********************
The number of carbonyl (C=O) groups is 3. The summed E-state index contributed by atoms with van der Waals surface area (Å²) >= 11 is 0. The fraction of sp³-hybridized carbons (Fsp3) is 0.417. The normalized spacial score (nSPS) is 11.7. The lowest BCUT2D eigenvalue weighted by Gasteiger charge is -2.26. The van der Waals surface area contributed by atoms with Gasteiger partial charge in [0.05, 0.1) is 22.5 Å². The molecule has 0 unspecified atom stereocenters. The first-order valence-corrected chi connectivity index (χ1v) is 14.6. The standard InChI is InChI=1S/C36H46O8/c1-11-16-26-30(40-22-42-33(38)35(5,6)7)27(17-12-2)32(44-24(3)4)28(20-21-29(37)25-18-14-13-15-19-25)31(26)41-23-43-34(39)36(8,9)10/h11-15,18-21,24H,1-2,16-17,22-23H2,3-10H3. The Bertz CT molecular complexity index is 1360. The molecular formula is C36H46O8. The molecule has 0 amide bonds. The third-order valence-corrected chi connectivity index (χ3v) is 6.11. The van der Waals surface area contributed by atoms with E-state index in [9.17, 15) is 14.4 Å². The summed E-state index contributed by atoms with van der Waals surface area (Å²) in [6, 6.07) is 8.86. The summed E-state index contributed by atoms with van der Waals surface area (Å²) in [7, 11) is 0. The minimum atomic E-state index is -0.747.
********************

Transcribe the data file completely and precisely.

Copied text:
The number of carbonyl (C=O) groups is 3. The summed E-state index contributed by atoms with van der Waals surface area (Å²) >= 11 is 0. The fraction of sp³-hybridized carbons (Fsp3) is 0.417. The normalized spacial score (nSPS) is 11.7. The lowest BCUT2D eigenvalue weighted by Gasteiger charge is -2.26. The van der Waals surface area contributed by atoms with Gasteiger partial charge in [0.05, 0.1) is 22.5 Å². The molecule has 0 unspecified atom stereocenters. The first-order valence-corrected chi connectivity index (χ1v) is 14.6. The standard InChI is InChI=1S/C36H46O8/c1-11-16-26-30(40-22-42-33(38)35(5,6)7)27(17-12-2)32(44-24(3)4)28(20-21-29(37)25-18-14-13-15-19-25)31(26)41-23-43-34(39)36(8,9)10/h11-15,18-21,24H,1-2,16-17,22-23H2,3-10H3. The Bertz CT molecular complexity index is 1360. The molecular formula is C36H46O8. The molecule has 0 amide bonds. The third-order valence-corrected chi connectivity index (χ3v) is 6.11. The van der Waals surface area contributed by atoms with E-state index in [9.17, 15) is 14.4 Å². The summed E-state index contributed by atoms with van der Waals surface area (Å²) in [6, 6.07) is 8.86. The summed E-state index contributed by atoms with van der Waals surface area (Å²) in [7, 11) is 0. The minimum atomic E-state index is -0.747.